Beneath our feet, the earth’s history is written in layers of rock. At times, those layers carry a legacy of that past — organic material that time and pressure have turned into the valuable commodities of gas and oil.
Over in Pennsylvania, energy companies are succeeding in tapping into those resources using a controversial technique known as hydraulic fracturing, or hydrofracking. Those wells (at least 1,400 so far) are reaching down into a formation known as the Marcellus Shale. It extends into Ohio and energy companies are at work tying up leases for future exploitation.
As the Marcellus Shale extends into Ohio, becoming thinner as it goes West. In Knox County, it has either disappeared or is too thin to be of any use in producing gas and oil. But there is at least one formation, the Utica Shale, that is present and has great promise for oil and gas production.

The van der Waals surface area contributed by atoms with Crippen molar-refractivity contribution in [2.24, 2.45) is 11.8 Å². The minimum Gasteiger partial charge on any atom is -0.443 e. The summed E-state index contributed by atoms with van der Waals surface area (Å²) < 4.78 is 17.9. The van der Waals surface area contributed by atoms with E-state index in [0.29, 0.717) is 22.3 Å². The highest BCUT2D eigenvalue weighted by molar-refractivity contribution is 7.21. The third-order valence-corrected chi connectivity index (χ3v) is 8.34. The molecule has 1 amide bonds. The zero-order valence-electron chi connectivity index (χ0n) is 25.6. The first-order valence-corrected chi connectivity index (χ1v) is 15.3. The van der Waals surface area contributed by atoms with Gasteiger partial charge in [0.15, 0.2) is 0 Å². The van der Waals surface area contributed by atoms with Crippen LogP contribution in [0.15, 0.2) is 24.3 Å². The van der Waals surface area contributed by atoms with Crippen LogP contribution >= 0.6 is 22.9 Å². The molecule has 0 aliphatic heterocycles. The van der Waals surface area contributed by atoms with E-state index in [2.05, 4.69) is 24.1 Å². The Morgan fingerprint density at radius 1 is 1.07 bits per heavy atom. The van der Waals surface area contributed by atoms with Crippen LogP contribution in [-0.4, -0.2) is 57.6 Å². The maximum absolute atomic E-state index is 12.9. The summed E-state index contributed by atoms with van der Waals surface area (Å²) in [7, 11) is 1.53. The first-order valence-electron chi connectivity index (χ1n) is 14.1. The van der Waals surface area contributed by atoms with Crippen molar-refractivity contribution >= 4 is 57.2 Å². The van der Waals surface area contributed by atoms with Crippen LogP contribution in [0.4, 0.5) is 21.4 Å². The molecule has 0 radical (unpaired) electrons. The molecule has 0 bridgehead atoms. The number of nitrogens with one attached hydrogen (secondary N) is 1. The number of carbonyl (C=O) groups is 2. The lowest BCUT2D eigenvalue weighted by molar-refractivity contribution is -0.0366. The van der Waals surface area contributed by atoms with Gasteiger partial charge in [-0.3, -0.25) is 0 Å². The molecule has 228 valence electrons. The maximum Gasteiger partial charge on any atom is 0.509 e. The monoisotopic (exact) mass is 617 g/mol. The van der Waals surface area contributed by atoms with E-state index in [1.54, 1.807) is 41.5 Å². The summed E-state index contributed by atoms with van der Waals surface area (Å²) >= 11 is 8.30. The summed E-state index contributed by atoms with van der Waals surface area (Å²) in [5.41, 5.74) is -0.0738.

Geologist William Rienthal of Jelloway explained that the layers of rock were formed as fine-grained, carbon-rich sediments at the bottom of an ocean that was near the edge of the ancestral Appalachian Mountains.